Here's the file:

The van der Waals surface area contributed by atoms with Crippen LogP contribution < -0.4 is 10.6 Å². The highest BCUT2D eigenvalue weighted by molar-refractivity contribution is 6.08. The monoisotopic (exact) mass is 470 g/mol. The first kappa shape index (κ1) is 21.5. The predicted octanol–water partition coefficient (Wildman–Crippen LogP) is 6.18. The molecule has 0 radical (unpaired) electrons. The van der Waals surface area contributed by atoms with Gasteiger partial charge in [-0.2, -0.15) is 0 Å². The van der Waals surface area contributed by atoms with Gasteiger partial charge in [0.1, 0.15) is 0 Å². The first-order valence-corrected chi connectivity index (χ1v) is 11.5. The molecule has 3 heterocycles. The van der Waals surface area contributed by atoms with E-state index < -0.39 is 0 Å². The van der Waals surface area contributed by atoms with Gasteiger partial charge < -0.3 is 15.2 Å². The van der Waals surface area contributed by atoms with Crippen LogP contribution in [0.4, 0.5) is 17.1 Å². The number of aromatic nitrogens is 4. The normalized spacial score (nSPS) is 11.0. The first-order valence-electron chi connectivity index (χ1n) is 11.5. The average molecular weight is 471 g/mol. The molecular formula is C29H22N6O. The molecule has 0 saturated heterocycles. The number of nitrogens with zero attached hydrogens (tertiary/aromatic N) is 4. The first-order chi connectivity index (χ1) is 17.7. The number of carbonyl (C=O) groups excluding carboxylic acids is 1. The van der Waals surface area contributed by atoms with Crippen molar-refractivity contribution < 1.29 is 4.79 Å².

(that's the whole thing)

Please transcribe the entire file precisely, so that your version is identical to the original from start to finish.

The van der Waals surface area contributed by atoms with Crippen LogP contribution < -0.4 is 10.6 Å². The highest BCUT2D eigenvalue weighted by molar-refractivity contribution is 6.08. The monoisotopic (exact) mass is 470 g/mol. The first kappa shape index (κ1) is 21.5. The predicted octanol–water partition coefficient (Wildman–Crippen LogP) is 6.18. The molecule has 0 radical (unpaired) electrons. The van der Waals surface area contributed by atoms with Gasteiger partial charge in [-0.2, -0.15) is 0 Å². The van der Waals surface area contributed by atoms with Gasteiger partial charge in [0.1, 0.15) is 0 Å². The first-order valence-corrected chi connectivity index (χ1v) is 11.5. The molecule has 3 heterocycles. The van der Waals surface area contributed by atoms with E-state index < -0.39 is 0 Å². The van der Waals surface area contributed by atoms with Gasteiger partial charge < -0.3 is 15.2 Å². The van der Waals surface area contributed by atoms with Crippen LogP contribution in [0.4, 0.5) is 17.1 Å². The number of aromatic nitrogens is 4. The normalized spacial score (nSPS) is 11.0. The first-order valence-electron chi connectivity index (χ1n) is 11.5. The average molecular weight is 471 g/mol. The molecular formula is C29H22N6O. The molecule has 0 saturated heterocycles. The number of nitrogens with zero attached hydrogens (tertiary/aromatic N) is 4. The first-order chi connectivity index (χ1) is 17.7. The number of carbonyl (C=O) groups excluding carboxylic acids is 1. The van der Waals surface area contributed by atoms with Crippen molar-refractivity contribution < 1.29 is 4.79 Å².